I was sent a link to an article on the Washington Post website about a group of teenaged kids who broke into Robert Frost‘s old home, and had themselves a party which caused over $10,000 worth of damage.
The twist in the story? Local poet Jay Parini was contacted by the prosecutor in the case:
His idea, which the judge embraced, was that part of the young invaders’ community service would involve discussing Frost’s poetry with me. If they studied with me for a period of time (to be determined by the judge and me), their criminal records in this case would be erased.
I’ll let you read the article yourself for the result. The first thing that struck me (as it did Parini) was offence. Poetry as a punishment?! The kids might think so, but a judge reinforcing that notion?!
Except … this was vandalism of a literary place. Done by people who (presumably) wouldn’t have even considered doing so if they’d had any real appreciation of American poetry, and Robert Frost’s legacy. So yes, it was true “poetic justice” to require them to learn what it was that they had offended against. And Frost was always a poet of common people’s dramas – most of his characters are working class, usually poor, almost always decent. And his poems always echo with the notion of community. Even solitary poems like “Stopping Woods on a Snowy Evening” have that sense of communion, of being part of something beyond yourself. Humility and gratitude. And reverence. Even in the midst of grief. Even in the midst of joy.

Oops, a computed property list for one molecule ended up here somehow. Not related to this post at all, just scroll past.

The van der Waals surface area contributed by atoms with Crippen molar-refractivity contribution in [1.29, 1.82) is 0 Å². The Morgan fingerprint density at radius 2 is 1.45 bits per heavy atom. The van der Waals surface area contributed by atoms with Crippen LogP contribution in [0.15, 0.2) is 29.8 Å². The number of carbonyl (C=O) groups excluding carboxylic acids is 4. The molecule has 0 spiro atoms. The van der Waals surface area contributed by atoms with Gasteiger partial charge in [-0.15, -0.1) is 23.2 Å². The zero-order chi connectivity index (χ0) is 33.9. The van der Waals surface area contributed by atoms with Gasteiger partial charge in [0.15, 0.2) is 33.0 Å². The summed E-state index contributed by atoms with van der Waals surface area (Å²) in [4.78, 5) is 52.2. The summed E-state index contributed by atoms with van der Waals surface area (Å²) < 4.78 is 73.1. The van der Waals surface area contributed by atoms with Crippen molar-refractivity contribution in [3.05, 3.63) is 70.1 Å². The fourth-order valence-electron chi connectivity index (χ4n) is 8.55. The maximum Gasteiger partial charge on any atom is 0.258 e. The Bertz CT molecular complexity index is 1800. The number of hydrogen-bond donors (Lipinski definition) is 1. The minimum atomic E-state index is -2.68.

I have a friend who once told me that she hadn’t been able to enjoy Robert Frost until she read about his background in rural America. Everything clicked the moment she understood where he was coming from. The context of his work, of his thoughts, his beliefs.
If you think about it, context is what these drunken kids were missing.
And the irony something Frost would have appreciated.